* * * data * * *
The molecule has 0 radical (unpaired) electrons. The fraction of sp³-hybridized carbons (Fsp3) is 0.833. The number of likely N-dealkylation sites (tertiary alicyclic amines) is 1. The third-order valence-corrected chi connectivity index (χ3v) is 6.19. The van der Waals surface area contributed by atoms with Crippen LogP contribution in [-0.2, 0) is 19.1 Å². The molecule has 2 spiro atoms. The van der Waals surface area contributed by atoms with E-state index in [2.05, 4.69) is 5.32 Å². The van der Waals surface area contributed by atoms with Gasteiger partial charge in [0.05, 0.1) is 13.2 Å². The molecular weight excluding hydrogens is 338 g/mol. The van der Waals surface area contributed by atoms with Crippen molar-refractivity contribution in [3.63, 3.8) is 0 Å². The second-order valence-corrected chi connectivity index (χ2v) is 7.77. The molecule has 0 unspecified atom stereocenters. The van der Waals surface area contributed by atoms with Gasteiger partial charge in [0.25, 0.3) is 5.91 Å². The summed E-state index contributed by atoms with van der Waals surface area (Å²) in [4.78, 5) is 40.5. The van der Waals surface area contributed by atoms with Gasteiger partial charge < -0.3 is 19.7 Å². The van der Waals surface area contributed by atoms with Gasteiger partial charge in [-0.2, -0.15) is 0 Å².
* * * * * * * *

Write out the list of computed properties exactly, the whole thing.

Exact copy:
The molecule has 0 radical (unpaired) electrons. The fraction of sp³-hybridized carbons (Fsp3) is 0.833. The number of likely N-dealkylation sites (tertiary alicyclic amines) is 1. The third-order valence-corrected chi connectivity index (χ3v) is 6.19. The van der Waals surface area contributed by atoms with Crippen LogP contribution in [-0.2, 0) is 19.1 Å². The molecule has 2 spiro atoms. The van der Waals surface area contributed by atoms with E-state index in [2.05, 4.69) is 5.32 Å². The van der Waals surface area contributed by atoms with Gasteiger partial charge in [0.05, 0.1) is 13.2 Å². The molecular weight excluding hydrogens is 338 g/mol. The van der Waals surface area contributed by atoms with Crippen molar-refractivity contribution in [3.63, 3.8) is 0 Å². The second-order valence-corrected chi connectivity index (χ2v) is 7.77. The molecule has 0 unspecified atom stereocenters. The van der Waals surface area contributed by atoms with Gasteiger partial charge in [0.25, 0.3) is 5.91 Å². The summed E-state index contributed by atoms with van der Waals surface area (Å²) in [4.78, 5) is 40.5. The van der Waals surface area contributed by atoms with Gasteiger partial charge < -0.3 is 19.7 Å². The van der Waals surface area contributed by atoms with Gasteiger partial charge in [-0.2, -0.15) is 0 Å².